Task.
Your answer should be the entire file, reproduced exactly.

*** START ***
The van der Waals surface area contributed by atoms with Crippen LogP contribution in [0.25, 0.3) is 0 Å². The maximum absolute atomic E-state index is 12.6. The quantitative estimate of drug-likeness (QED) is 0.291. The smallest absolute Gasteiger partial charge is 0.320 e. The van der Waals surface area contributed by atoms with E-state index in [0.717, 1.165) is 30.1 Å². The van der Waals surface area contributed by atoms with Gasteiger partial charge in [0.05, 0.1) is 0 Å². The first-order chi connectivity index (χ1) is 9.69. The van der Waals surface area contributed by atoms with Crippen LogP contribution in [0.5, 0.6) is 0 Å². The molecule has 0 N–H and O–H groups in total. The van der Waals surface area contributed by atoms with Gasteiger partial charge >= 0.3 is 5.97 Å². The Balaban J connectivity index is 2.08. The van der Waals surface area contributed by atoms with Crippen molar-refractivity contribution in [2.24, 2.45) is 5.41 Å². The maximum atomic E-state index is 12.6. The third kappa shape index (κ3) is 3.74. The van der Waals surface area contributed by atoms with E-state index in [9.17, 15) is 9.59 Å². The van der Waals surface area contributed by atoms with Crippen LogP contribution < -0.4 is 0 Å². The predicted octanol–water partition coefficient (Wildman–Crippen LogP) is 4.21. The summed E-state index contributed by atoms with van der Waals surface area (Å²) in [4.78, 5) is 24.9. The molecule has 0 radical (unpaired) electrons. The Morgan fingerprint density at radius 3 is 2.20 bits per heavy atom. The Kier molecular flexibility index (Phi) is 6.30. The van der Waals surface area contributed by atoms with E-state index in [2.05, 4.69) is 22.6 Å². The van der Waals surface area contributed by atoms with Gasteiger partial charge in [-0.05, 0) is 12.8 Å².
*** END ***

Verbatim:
The van der Waals surface area contributed by atoms with Crippen LogP contribution in [0.25, 0.3) is 0 Å². The maximum absolute atomic E-state index is 12.6. The quantitative estimate of drug-likeness (QED) is 0.291. The smallest absolute Gasteiger partial charge is 0.320 e. The van der Waals surface area contributed by atoms with E-state index in [0.717, 1.165) is 30.1 Å². The van der Waals surface area contributed by atoms with Gasteiger partial charge in [0.05, 0.1) is 0 Å². The first-order chi connectivity index (χ1) is 9.69. The van der Waals surface area contributed by atoms with Crippen LogP contribution in [0.5, 0.6) is 0 Å². The molecule has 0 N–H and O–H groups in total. The van der Waals surface area contributed by atoms with Gasteiger partial charge >= 0.3 is 5.97 Å². The Balaban J connectivity index is 2.08. The van der Waals surface area contributed by atoms with Crippen molar-refractivity contribution in [2.24, 2.45) is 5.41 Å². The maximum atomic E-state index is 12.6. The third kappa shape index (κ3) is 3.74. The van der Waals surface area contributed by atoms with E-state index in [9.17, 15) is 9.59 Å². The van der Waals surface area contributed by atoms with Crippen LogP contribution < -0.4 is 0 Å². The predicted octanol–water partition coefficient (Wildman–Crippen LogP) is 4.21. The summed E-state index contributed by atoms with van der Waals surface area (Å²) in [4.78, 5) is 24.9. The molecule has 0 radical (unpaired) electrons. The Morgan fingerprint density at radius 3 is 2.20 bits per heavy atom. The Kier molecular flexibility index (Phi) is 6.30. The van der Waals surface area contributed by atoms with E-state index in [2.05, 4.69) is 22.6 Å². The van der Waals surface area contributed by atoms with Gasteiger partial charge in [-0.05, 0) is 12.8 Å².